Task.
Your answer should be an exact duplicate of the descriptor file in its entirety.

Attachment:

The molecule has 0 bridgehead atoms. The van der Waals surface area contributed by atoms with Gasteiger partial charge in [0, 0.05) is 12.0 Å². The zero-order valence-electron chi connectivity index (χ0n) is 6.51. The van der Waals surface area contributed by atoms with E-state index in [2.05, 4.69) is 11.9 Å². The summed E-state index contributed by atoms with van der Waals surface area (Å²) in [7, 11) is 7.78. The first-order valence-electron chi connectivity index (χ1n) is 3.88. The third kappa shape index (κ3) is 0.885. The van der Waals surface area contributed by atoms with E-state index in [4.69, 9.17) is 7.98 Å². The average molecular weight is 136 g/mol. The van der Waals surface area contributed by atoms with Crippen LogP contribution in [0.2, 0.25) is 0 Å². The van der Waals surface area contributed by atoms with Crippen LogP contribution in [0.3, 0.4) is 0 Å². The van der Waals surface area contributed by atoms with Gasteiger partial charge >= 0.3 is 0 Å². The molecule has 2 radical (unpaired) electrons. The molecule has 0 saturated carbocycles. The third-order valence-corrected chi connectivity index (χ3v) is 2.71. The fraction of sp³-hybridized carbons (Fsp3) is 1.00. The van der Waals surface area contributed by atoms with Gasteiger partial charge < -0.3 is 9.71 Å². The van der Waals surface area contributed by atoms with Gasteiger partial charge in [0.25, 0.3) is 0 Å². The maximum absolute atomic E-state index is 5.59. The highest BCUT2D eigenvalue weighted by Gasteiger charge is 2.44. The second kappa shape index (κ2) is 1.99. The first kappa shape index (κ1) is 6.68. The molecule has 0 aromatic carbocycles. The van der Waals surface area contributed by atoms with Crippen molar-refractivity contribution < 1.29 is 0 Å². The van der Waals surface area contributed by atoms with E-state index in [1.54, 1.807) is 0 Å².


The molecule has 0 bridgehead atoms. The van der Waals surface area contributed by atoms with Gasteiger partial charge in [0, 0.05) is 12.0 Å². The zero-order valence-electron chi connectivity index (χ0n) is 6.51. The van der Waals surface area contributed by atoms with E-state index in [2.05, 4.69) is 11.9 Å². The summed E-state index contributed by atoms with van der Waals surface area (Å²) in [7, 11) is 7.78. The first-order valence-electron chi connectivity index (χ1n) is 3.88. The third kappa shape index (κ3) is 0.885. The van der Waals surface area contributed by atoms with E-state index in [4.69, 9.17) is 7.98 Å². The average molecular weight is 136 g/mol. The van der Waals surface area contributed by atoms with Crippen LogP contribution in [0.2, 0.25) is 0 Å². The van der Waals surface area contributed by atoms with Crippen LogP contribution in [0.3, 0.4) is 0 Å². The van der Waals surface area contributed by atoms with Gasteiger partial charge >= 0.3 is 0 Å². The molecule has 2 radical (unpaired) electrons. The molecule has 0 saturated carbocycles. The third-order valence-corrected chi connectivity index (χ3v) is 2.71. The fraction of sp³-hybridized carbons (Fsp3) is 1.00. The van der Waals surface area contributed by atoms with Gasteiger partial charge < -0.3 is 9.71 Å². The van der Waals surface area contributed by atoms with Gasteiger partial charge in [0.25, 0.3) is 0 Å². The maximum absolute atomic E-state index is 5.59. The highest BCUT2D eigenvalue weighted by Gasteiger charge is 2.44. The second kappa shape index (κ2) is 1.99. The first kappa shape index (κ1) is 6.68. The molecule has 0 aromatic carbocycles. The van der Waals surface area contributed by atoms with Crippen molar-refractivity contribution < 1.29 is 0 Å². The van der Waals surface area contributed by atoms with E-state index in [1.54, 1.807) is 0 Å².